Protecting private keys in Go

Today I was looking at Upspin and thinking about private keys. I asked myself, “what would it take to make sure that there was one single copy of the private key in RAM, and that Go and the OS worked together to make sure it never went onto disk?” (Some other people have talked about…

Job Searching

I’m looking for a job that will help me reduce my commute, and get the chance to touch new fascinating things. Here’s a post from last time I was looking for a job, which shows some work samples I am proud of. If any of my readers can hook me up with interesting job postings,…

httptrace, a new Go debugging tool

Today I was investigating why HTTP redirects resulted in more persistent connections staying open than I was expecting. I found myself digging around deep inside net/http/transport.go and I noticed the new net/http/httptrace package. It is new in Go 1.7, which is currently in beta. net/http/httptrace is lightly documented, and because it is new, there are…

Interview Questions I Hope I Get

I have an interview coming up, and so my “keep in shape hacking time” has been recently devoted to interview preparation. I thought I would make a post about what’s in my head, both as a way to solidify it (no better way to learn something than by teaching it) and in case this interview…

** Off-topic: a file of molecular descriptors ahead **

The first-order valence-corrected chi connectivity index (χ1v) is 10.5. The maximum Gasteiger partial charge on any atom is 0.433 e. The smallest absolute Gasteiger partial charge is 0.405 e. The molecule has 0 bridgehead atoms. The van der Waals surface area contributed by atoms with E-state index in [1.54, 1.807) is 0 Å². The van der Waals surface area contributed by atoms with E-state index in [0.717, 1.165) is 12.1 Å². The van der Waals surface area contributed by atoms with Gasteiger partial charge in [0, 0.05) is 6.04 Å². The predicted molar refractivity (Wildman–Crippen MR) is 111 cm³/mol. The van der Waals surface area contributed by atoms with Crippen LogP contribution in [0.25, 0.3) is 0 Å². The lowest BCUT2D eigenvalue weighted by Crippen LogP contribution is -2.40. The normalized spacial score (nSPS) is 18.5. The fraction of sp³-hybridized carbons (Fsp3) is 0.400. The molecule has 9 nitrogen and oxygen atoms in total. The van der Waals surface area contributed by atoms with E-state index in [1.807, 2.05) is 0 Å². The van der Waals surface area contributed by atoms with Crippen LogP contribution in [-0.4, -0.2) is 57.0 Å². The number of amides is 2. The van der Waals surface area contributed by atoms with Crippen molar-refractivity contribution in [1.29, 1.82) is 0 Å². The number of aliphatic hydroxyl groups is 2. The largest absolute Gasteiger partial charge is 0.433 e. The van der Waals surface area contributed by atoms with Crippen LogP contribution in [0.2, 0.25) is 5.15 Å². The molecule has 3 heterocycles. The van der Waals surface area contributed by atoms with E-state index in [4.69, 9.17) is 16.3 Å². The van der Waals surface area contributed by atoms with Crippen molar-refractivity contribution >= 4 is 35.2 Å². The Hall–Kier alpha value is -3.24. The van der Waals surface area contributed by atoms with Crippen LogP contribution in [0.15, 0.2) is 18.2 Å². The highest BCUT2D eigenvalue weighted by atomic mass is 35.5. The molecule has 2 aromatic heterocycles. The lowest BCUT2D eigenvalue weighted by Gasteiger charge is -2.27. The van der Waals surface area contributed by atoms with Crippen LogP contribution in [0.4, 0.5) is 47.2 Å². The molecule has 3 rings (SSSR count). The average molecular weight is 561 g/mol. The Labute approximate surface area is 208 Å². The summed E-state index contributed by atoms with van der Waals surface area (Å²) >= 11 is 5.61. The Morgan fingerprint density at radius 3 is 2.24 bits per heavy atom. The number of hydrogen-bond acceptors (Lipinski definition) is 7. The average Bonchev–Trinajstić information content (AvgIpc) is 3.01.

git log ––grep “Résumé”

For a while now, it’s become clear that a useful and important piece of data about how a future colleague might work out is their open source contributions. While the conditions of open source work are often somewhat different than paid work, a person’s manner of expressing themselves (both interpersonally, on issue trackers for example…

Dynamic DNS circa 2016

In the old days, if you had an ISP that changed your IP address all the time but you wanted to run a server, you used dynamic DNS, i.e. a hacky script talking to a hacky API on an hacky DNS provider. These days, if you bring up a cloud server from time to time…

The most important thing when go-fuzzing

The most important thing to know, when you are using go-fuzz, is that the cover metric should be increasing. I didn’t know that and I wasted one 12 hour run of fuzzing because my fuzzing function was misbehaving in a way that made it return the same useless error for every input no matter what….

Doing it the hard way

In my last post I offered to point out some things in Golang Challenge #2 submissions that struck me as “worthy of receiving a (polite) rebuke in code review”, otherwise known as WTFs. This is opt-in abuse. I don’t mind abusing my colleagues, when I know I can take them out for lunch later and…